Lines of different types and thicknesses are used for graphical representation of objects. The types of lines and their applications are shown in below table. Typical applications of different types of lines are shown below.
Thickness of Lines
Two thicknesses of lines are used in draughting practice. The ratio of the thick to thin line should not be less than 2:1. The thickness of lines should be chosen according to the size and type of the drawing from the following range:
0.18, 0.25, 0.35, 0.5, 0.7, 1, 1.4 and 2
It is recommended that the space between two parallel lines, including hatching, should never be less than 0.7 mm.
Order of Priority of Coinciding Lines
When two or more lines of different types coincide, the following order of priority should be observed:
- Visible outlines and edges (Continuous thick lines, type A),
- Hidden outlines and edges (Dashed line, type E or F),
- Cutting planes (Chain thin, thick at ends and changes of cutting planes, type H),
- Centre lines and lines of symmetry (Chain thin line, type G),
- Centroidal lines (Chain thin double dashed line, type K),
- Projection lines (Continuous thin line, type B).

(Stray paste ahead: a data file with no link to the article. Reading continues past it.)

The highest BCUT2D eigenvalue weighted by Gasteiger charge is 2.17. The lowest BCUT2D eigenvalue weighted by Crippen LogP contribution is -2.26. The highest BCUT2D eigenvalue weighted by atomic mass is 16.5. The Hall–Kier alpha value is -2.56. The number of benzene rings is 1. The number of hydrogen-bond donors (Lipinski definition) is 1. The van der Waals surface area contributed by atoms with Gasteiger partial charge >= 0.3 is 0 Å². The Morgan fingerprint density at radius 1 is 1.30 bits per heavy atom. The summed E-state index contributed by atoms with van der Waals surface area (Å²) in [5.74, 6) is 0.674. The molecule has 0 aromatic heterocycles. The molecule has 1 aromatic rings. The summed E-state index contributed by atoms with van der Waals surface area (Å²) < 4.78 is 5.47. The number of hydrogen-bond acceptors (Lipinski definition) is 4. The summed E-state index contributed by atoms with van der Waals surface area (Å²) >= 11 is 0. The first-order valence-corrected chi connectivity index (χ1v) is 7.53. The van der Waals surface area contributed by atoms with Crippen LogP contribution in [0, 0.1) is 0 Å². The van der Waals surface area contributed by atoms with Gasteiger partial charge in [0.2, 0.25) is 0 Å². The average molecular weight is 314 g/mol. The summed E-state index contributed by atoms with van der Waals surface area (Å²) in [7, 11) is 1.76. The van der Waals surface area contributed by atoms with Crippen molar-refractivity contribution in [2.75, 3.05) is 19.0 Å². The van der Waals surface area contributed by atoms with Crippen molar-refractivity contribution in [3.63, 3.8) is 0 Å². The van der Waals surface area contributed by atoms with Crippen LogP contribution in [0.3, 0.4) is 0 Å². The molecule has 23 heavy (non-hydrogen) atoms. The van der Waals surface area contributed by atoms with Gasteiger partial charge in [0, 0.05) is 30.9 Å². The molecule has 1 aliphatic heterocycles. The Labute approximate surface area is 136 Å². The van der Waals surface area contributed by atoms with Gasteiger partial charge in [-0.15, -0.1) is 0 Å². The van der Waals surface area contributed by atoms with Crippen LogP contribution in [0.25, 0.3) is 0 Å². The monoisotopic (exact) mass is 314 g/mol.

The invisible line technique and aixs representation should be followed as per the recommendations given below.
Termination of Leader Lines
A leader is a line referring to a feature (dimension, object, outline, etc.).
Leader lines should terminate,
- with a dot, if they end within the outlines of an object,
- with an arrow head, if they end on the outline of an object,
- without dot or arrow head, if they end on a dimension line.
It is common practice to omit hidden lines in an assembled view, when their use tends to confuse an already complex drawing or when the feature is sufficiently clear in another view; but it is not advisable for a beginner to do the same and he will have to show the hidden lines in his drawing practice.